Sometimes it takes me a little while to get to the realisation I can’t trust them anymore – like anything you decide invest in, you give it a chance to show returns and growth – but once I realise that’s not going to happen… I’m out.

  5. Kia ora, I have been the token Maori in roles as parent representative on my tamariki school boards and I feel there is nothing wrong with continuing on in the roles as I did, even though I was aware of it. It never stopped me from speaking life’s truth from my own personal experiences, which has never failed me when it comes to discussion time. If no one wants to listen (of which that has never happened) they can excuse themselves. In most situations I have found people very receptive to my conversations and a willingness to learn and understand more. You can not argue with the truth of life’s experience there is an honesty that no one can deny because it resonates with most, if not all people. In fact I did not see myself as a token Maori as others may have, I made the role work for me and my whanau and for all the children at school I represented. My tamariki knew their Mum was on the school board and so did their teachers. There is an unseen dynamic when taking on these roles as parents in kura that non-Maori also know exists, it allows for fairness to prevail in school for all Maori students. My children loved seeing me in their school and one of the many positive outcomes for me and my husband was they all chose to to do well in their studies with my eldest already graduated from university and my second child attending second year of university and my third in year 12.

    1. Kia Ora and thanks for stopping in and offering your reflections… sounds like you’re doing awesome work!

      As I’ve mentioned quite a few times now – none of these points are meant to be regarded singularly (and in fact all of it is rather tongue in cheek)… and if you ARE actually forging change then that, by definition, does not make your presence tokenistic.

      What I’m referring to are the many, MANY other instances where no change is being forged, the role is simply cosmetic, and more importantly there are those who make a living from filling tokenistic cosmetic roles without ever making change but allowing non-maori serving groups to attract Maori funding.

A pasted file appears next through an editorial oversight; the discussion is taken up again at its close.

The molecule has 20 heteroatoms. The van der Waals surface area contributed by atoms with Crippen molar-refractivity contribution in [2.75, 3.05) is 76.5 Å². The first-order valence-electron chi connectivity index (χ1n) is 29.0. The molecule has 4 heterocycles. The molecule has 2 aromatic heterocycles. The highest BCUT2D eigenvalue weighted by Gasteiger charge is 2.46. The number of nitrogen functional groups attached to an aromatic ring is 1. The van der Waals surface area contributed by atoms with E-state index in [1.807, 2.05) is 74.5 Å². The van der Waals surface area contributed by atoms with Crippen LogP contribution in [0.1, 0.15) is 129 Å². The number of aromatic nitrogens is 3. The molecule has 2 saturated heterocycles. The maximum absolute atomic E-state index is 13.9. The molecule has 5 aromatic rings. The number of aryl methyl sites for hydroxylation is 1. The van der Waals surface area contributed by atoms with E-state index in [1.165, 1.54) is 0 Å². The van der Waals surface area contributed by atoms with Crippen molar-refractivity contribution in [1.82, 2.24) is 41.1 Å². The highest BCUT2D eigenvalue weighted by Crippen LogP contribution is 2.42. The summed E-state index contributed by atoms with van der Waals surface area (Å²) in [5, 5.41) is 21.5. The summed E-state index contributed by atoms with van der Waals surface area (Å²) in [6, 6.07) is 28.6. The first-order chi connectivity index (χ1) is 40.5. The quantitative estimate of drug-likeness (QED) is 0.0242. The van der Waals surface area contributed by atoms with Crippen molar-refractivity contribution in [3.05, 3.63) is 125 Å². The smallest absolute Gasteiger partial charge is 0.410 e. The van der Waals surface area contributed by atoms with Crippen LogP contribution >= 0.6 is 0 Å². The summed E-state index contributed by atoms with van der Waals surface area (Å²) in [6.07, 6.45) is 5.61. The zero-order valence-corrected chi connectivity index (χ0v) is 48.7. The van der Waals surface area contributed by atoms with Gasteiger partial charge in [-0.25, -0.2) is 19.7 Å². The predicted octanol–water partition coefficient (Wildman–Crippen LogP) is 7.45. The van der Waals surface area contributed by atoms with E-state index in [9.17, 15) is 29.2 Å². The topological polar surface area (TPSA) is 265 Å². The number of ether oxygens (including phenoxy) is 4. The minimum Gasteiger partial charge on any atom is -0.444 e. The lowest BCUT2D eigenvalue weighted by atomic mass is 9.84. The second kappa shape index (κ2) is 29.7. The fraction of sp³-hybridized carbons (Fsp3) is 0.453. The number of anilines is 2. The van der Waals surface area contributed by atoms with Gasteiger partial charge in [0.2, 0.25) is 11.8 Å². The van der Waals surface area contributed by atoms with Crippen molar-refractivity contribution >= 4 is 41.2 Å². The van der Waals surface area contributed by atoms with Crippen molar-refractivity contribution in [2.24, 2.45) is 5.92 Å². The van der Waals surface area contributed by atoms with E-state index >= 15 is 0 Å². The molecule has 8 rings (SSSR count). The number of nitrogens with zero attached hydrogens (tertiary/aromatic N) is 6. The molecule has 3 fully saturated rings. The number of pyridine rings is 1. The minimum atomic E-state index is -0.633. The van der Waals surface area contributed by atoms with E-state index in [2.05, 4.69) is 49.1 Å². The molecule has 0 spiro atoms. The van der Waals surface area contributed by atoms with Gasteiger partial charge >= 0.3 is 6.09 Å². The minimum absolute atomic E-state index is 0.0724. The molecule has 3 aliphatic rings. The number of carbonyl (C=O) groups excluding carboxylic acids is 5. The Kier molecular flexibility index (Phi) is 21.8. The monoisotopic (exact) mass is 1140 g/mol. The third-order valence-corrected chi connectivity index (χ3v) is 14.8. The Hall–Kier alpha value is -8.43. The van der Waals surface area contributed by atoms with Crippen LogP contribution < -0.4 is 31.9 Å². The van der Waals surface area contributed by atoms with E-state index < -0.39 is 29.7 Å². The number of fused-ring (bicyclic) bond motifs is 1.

This is clearly not the case with you and the very worthwhile work you do. Nga mihi.

  6. Thanks for taking the time to post a well written and interesting article in regards to indicators of tokenism don’t be the token Maori to which I nearly believed I was a victim of tokenism, until, I read number 3:

    Colonised indigenous land is STILL indigenous land. New Zealand is still indigenous land, albeit under colonial political control. Being a New Zealander, in it’s fullest sense, means understanding the indigenous story of Aotearoa. There are plenty of opportunities out there now to educate yourself on protocol and tiriti expectations – if your teammates don’t know it now, that’s a conscious choice of theirs and they most likely don’t WANT to know.

    Te Tiriti o Waitangi refers to New Zealand as Nu Tirani not Aotearoa – at the end of the day being Maori we are all one, in fact being human we are all one. Unity to protect all lands, oceans and air is of utmost importance.

    Some early Maori people had good relations with European settlers and Christian missionaries – does this make them token Maori too, or, does it make some of these early European settlers and Christian missionaries token European.

    Nga Mihi Kind Regards
    Barbara Dysart

  7. Love love love this piece. The humour you bring to this serious subject is beautiful. I’m going to share for sure! Now … how to start getting the government bodies to start sharing ….! The tide will turn and for sure we will become a true bicultural society with te ao Maaori taking pride of place to help get our country out of the poo!